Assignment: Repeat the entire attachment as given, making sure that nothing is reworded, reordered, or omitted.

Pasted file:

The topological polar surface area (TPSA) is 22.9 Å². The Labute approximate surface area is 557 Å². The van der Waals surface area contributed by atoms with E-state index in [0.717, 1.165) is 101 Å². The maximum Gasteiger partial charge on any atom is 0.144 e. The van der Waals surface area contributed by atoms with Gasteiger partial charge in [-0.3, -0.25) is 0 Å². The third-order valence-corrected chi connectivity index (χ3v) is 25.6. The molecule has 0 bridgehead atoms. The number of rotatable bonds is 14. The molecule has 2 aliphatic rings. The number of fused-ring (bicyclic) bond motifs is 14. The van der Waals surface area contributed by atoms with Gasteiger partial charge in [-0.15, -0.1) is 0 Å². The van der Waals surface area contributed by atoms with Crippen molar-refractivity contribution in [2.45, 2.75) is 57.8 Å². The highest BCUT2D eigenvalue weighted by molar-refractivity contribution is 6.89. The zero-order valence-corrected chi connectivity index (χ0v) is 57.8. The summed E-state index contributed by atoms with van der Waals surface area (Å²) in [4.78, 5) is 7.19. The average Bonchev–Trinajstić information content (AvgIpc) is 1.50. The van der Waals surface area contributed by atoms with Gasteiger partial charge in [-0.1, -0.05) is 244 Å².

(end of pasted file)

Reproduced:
The topological polar surface area (TPSA) is 22.9 Å². The Labute approximate surface area is 557 Å². The van der Waals surface area contributed by atoms with E-state index in [0.717, 1.165) is 101 Å². The maximum Gasteiger partial charge on any atom is 0.144 e. The van der Waals surface area contributed by atoms with Gasteiger partial charge in [-0.3, -0.25) is 0 Å². The third-order valence-corrected chi connectivity index (χ3v) is 25.6. The molecule has 0 bridgehead atoms. The number of rotatable bonds is 14. The molecule has 2 aliphatic rings. The number of fused-ring (bicyclic) bond motifs is 14. The van der Waals surface area contributed by atoms with Gasteiger partial charge in [-0.15, -0.1) is 0 Å². The van der Waals surface area contributed by atoms with Crippen molar-refractivity contribution in [2.45, 2.75) is 57.8 Å². The highest BCUT2D eigenvalue weighted by molar-refractivity contribution is 6.89. The zero-order valence-corrected chi connectivity index (χ0v) is 57.8. The summed E-state index contributed by atoms with van der Waals surface area (Å²) in [4.78, 5) is 7.19. The average Bonchev–Trinajstić information content (AvgIpc) is 1.50. The van der Waals surface area contributed by atoms with Gasteiger partial charge in [-0.1, -0.05) is 244 Å².